“Ammon, what… damn it, let me go!” I raised my voice, trying to snap my former coworkers out of whatever spell they’d been put under. Because at that point, that was was all it could be. A spell or some Stranger ability. Nothing else made sense. Nothing about Ammon made sense.
And I was in very deep trouble.
“My name is Ammon,” the kid announced to the room before pausing. His gaze met mine. “You should all make her cry.”
In the corner of the room, the window behind Dad’s recliner abruptly shattered as a figure leapt through it. I barely caught a glimpse of movement before a spray of blood suddenly appeared in the middle of Ammon’s chest. A knife had embedded itself there, and the boy stared down at it in surprise before slumping down.
As he collapsed, the hands holding me loosened. The figure in the corner moved again, so fast that it was barely a blur. They caught hold of poor Rosco and shoved him away from me one direction to knock down several people there before planting a hand against both Pete and Bradley, shoving each of them so hard even one-handed that each flew back a good dozen feet, plowing into the people there as well.
I was yanked to my feet by a firm grasp, and before I knew what was happening, we were halfway to the front door.
“Wait!” I jerked back around, stumbling as my eyes took in the sight on the floor of my family’s living room, looking for the dead boy with the knife in his chest.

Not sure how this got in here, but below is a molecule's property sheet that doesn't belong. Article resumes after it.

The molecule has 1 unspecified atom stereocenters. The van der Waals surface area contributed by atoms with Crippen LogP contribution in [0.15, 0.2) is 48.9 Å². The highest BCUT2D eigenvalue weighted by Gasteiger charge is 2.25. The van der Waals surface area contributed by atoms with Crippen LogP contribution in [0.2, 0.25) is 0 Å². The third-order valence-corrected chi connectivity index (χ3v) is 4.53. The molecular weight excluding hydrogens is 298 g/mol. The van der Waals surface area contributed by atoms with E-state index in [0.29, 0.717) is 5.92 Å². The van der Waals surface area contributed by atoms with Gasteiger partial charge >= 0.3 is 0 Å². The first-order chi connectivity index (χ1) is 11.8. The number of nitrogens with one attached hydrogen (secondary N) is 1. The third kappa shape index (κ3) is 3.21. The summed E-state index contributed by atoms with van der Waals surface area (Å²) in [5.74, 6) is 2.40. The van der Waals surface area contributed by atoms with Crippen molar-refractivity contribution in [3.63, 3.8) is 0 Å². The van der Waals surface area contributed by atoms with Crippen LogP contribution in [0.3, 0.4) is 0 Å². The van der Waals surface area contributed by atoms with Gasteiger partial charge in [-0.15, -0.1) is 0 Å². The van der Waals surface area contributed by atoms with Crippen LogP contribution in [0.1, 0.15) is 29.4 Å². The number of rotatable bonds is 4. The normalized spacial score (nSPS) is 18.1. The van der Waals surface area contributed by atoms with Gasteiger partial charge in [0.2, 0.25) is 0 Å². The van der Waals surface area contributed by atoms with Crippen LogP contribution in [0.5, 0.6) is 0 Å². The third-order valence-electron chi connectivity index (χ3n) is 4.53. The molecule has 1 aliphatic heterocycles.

He wasn’t dead, and the knife was no longer in his chest. Ammon was sitting up, staring at the bloody blade in his hand. His shirt was torn, and I could see the wound in his body already sealing itself up. He raised his gaze our way, eyes narrowing as he began to speak. “My name is–”
Strong hands grabbed me off the floor, and then the world blurred around me as I was carried out of the house and all the way down the street within the span of a few seconds.
Then we stopped almost two blocks away, and I was released. Stumbling a little, I took in a breath before letting it out again. “Thanks, Sell–” I started while turning toward what I thought was the man who had come back to check on me.